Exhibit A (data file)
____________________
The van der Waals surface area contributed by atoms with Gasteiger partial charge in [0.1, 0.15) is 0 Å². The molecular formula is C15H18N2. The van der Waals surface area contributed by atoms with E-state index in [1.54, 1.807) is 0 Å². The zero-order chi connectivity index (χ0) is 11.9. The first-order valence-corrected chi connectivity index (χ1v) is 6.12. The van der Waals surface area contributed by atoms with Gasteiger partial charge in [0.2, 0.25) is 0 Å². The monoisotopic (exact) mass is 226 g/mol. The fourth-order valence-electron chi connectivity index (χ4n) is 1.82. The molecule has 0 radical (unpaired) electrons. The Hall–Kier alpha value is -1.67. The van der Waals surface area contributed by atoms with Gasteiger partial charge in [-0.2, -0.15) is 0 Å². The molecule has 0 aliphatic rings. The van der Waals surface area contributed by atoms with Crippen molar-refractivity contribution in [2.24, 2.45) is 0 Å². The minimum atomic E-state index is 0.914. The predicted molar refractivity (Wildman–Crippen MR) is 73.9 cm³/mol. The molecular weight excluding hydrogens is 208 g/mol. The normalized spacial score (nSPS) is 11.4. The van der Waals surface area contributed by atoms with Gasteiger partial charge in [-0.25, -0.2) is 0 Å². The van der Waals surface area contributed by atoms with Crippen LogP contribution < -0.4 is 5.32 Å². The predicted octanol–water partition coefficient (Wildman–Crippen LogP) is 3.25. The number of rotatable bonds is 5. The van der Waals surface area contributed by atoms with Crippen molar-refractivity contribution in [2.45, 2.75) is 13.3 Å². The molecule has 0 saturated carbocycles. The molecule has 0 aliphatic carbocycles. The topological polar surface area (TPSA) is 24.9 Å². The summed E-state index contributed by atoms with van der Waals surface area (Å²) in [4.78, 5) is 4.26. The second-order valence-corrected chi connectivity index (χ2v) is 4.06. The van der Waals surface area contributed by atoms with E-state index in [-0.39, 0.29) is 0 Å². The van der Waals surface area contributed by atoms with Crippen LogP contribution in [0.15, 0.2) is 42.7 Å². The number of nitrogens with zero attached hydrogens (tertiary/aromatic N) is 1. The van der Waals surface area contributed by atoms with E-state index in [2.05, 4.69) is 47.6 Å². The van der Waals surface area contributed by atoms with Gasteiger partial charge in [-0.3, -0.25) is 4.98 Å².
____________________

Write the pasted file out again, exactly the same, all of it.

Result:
The van der Waals surface area contributed by atoms with Gasteiger partial charge in [0.1, 0.15) is 0 Å². The molecular formula is C15H18N2. The van der Waals surface area contributed by atoms with E-state index in [1.54, 1.807) is 0 Å². The zero-order chi connectivity index (χ0) is 11.9. The first-order valence-corrected chi connectivity index (χ1v) is 6.12. The van der Waals surface area contributed by atoms with Gasteiger partial charge in [0.2, 0.25) is 0 Å². The monoisotopic (exact) mass is 226 g/mol. The fourth-order valence-electron chi connectivity index (χ4n) is 1.82. The molecule has 0 radical (unpaired) electrons. The Hall–Kier alpha value is -1.67. The van der Waals surface area contributed by atoms with Gasteiger partial charge in [-0.2, -0.15) is 0 Å². The molecule has 0 aliphatic rings. The van der Waals surface area contributed by atoms with Crippen molar-refractivity contribution in [2.24, 2.45) is 0 Å². The minimum atomic E-state index is 0.914. The predicted molar refractivity (Wildman–Crippen MR) is 73.9 cm³/mol. The molecular weight excluding hydrogens is 208 g/mol. The normalized spacial score (nSPS) is 11.4. The van der Waals surface area contributed by atoms with Gasteiger partial charge in [-0.25, -0.2) is 0 Å². The van der Waals surface area contributed by atoms with Crippen LogP contribution < -0.4 is 5.32 Å². The predicted octanol–water partition coefficient (Wildman–Crippen LogP) is 3.25. The number of rotatable bonds is 5. The van der Waals surface area contributed by atoms with Crippen molar-refractivity contribution in [2.45, 2.75) is 13.3 Å². The molecule has 0 saturated carbocycles. The molecule has 0 aliphatic carbocycles. The topological polar surface area (TPSA) is 24.9 Å². The summed E-state index contributed by atoms with van der Waals surface area (Å²) in [4.78, 5) is 4.26. The second-order valence-corrected chi connectivity index (χ2v) is 4.06. The van der Waals surface area contributed by atoms with E-state index in [-0.39, 0.29) is 0 Å². The van der Waals surface area contributed by atoms with Crippen LogP contribution in [0.15, 0.2) is 42.7 Å². The number of nitrogens with zero attached hydrogens (tertiary/aromatic N) is 1. The van der Waals surface area contributed by atoms with E-state index in [2.05, 4.69) is 47.6 Å². The van der Waals surface area contributed by atoms with Gasteiger partial charge in [-0.3, -0.25) is 4.98 Å².